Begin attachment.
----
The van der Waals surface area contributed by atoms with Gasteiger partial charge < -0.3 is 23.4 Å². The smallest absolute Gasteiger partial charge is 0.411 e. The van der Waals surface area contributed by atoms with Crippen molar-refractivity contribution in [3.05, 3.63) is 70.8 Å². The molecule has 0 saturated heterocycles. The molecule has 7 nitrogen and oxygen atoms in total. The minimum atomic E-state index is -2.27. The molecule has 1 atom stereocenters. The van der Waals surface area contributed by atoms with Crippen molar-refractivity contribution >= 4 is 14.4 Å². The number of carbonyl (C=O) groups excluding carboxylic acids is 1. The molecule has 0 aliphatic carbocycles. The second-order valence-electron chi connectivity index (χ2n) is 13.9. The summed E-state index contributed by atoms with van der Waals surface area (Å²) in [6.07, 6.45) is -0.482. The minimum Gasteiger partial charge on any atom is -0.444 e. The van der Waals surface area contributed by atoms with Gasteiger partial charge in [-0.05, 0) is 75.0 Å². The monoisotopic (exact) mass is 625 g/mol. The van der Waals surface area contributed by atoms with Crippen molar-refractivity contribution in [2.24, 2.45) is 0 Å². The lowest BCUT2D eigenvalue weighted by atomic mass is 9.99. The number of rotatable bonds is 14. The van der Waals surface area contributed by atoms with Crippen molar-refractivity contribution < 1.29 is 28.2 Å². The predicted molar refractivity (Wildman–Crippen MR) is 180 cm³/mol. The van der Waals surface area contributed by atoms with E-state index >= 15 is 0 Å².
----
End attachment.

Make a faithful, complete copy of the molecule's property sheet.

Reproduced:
The van der Waals surface area contributed by atoms with Gasteiger partial charge < -0.3 is 23.4 Å². The smallest absolute Gasteiger partial charge is 0.411 e. The van der Waals surface area contributed by atoms with Crippen molar-refractivity contribution in [3.05, 3.63) is 70.8 Å². The molecule has 0 saturated heterocycles. The molecule has 7 nitrogen and oxygen atoms in total. The minimum atomic E-state index is -2.27. The molecule has 1 atom stereocenters. The van der Waals surface area contributed by atoms with Crippen molar-refractivity contribution >= 4 is 14.4 Å². The number of carbonyl (C=O) groups excluding carboxylic acids is 1. The molecule has 0 aliphatic carbocycles. The second-order valence-electron chi connectivity index (χ2n) is 13.9. The summed E-state index contributed by atoms with van der Waals surface area (Å²) in [6.07, 6.45) is -0.482. The minimum Gasteiger partial charge on any atom is -0.444 e. The van der Waals surface area contributed by atoms with Gasteiger partial charge in [-0.05, 0) is 75.0 Å². The monoisotopic (exact) mass is 625 g/mol. The van der Waals surface area contributed by atoms with Crippen molar-refractivity contribution in [2.24, 2.45) is 0 Å². The lowest BCUT2D eigenvalue weighted by atomic mass is 9.99. The number of rotatable bonds is 14. The van der Waals surface area contributed by atoms with Crippen molar-refractivity contribution < 1.29 is 28.2 Å². The predicted molar refractivity (Wildman–Crippen MR) is 180 cm³/mol. The van der Waals surface area contributed by atoms with E-state index >= 15 is 0 Å².